Telstra vs Optus vs Vodafone: Which Australian network gives you the most consistent speeds?

Harry Tucker 13 December 2017 NEWS


All three networks talk about huge speeds, but who delivers the best results to consumers?

When we buy our new mobile phone plans, we’re often swayed in by the money we can save on a deal or the included data that we’re paying for. But what good is all that data if you can’t use it?

Telstra, Optus and Vodafone all invest billions of dollars in their networks each year, improving everything from coverage in rural areas to download speeds and capacity.

However, just because a telco says they’re throwing big dollars at the network, doesn’t necessarily mean you as a customer are going to see better results in day to day usage.

Luckily, there are a few metrics we can look at to help us work out what sort of performance you’re likely to achieve, and why you’re achieving that.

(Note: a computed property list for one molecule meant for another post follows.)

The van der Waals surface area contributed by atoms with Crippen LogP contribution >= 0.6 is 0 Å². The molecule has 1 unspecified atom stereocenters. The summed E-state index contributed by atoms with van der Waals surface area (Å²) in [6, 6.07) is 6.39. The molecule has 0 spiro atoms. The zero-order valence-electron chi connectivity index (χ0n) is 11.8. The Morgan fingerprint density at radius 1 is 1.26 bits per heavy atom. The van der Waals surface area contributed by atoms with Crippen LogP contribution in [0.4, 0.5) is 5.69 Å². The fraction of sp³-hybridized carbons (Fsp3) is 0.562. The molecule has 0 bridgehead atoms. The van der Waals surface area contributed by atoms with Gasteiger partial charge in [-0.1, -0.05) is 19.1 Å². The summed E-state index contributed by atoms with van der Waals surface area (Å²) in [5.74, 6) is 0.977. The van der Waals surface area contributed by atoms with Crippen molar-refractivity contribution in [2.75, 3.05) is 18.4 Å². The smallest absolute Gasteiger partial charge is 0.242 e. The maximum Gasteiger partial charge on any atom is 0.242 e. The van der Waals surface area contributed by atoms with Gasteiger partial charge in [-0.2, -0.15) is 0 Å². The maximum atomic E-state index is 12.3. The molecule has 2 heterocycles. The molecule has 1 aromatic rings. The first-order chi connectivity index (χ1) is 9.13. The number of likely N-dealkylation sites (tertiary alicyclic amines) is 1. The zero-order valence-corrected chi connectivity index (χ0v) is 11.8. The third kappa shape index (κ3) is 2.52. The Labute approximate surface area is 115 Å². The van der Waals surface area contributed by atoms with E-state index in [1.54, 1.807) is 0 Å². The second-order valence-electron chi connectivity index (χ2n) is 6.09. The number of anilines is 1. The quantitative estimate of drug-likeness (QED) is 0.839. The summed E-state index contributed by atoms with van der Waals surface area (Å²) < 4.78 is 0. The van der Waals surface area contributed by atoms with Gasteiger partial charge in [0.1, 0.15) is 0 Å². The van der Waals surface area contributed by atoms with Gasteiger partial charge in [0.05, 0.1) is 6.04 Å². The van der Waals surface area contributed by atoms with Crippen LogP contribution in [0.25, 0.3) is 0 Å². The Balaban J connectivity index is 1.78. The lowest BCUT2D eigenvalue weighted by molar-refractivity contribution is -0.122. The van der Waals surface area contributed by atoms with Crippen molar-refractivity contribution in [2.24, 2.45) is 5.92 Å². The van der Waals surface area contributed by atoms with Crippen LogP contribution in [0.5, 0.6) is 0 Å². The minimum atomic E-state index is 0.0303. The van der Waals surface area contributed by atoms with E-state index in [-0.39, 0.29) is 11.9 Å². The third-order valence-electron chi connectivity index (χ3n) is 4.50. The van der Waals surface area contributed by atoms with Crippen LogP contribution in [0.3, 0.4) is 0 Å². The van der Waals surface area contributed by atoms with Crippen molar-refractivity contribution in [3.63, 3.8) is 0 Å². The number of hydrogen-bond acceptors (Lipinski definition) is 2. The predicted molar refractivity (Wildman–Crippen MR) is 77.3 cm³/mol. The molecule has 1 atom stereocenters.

In rural areas, Telstra still has a clear advantage in terms of overall coverage, so in this article, we’re going to be focusing just on the major metro areas. Major metro areas are where telcos fight the hardest battles and tend to roll out the newest fastest network infrastructure, meaning that this is often where the real network competition is.

There are three separate organisations that track mobile network speeds and coverage in Australia – P3, Ookla (SpeedTest) and OpenSignal.

All three of these track speeds and coverage in different ways which give us the ability to get different perspectives on each.

P3 is an independent test, involving testers travelling across the country to test speeds and coverage with their own devices.

The P3 group works closely with carriers here who use these results to optimise their networks, so it’s more an indication of peak performance on your best days, and more importantly, a reflection of investment rather than real world speeds.

Ookla’s results are from the data they receive when people use its Speedtest applications and test the speeds of their phone. If you're curious, you can run a speed test on your mobile or broadband connection using Ookla's infrastructure right here at finder.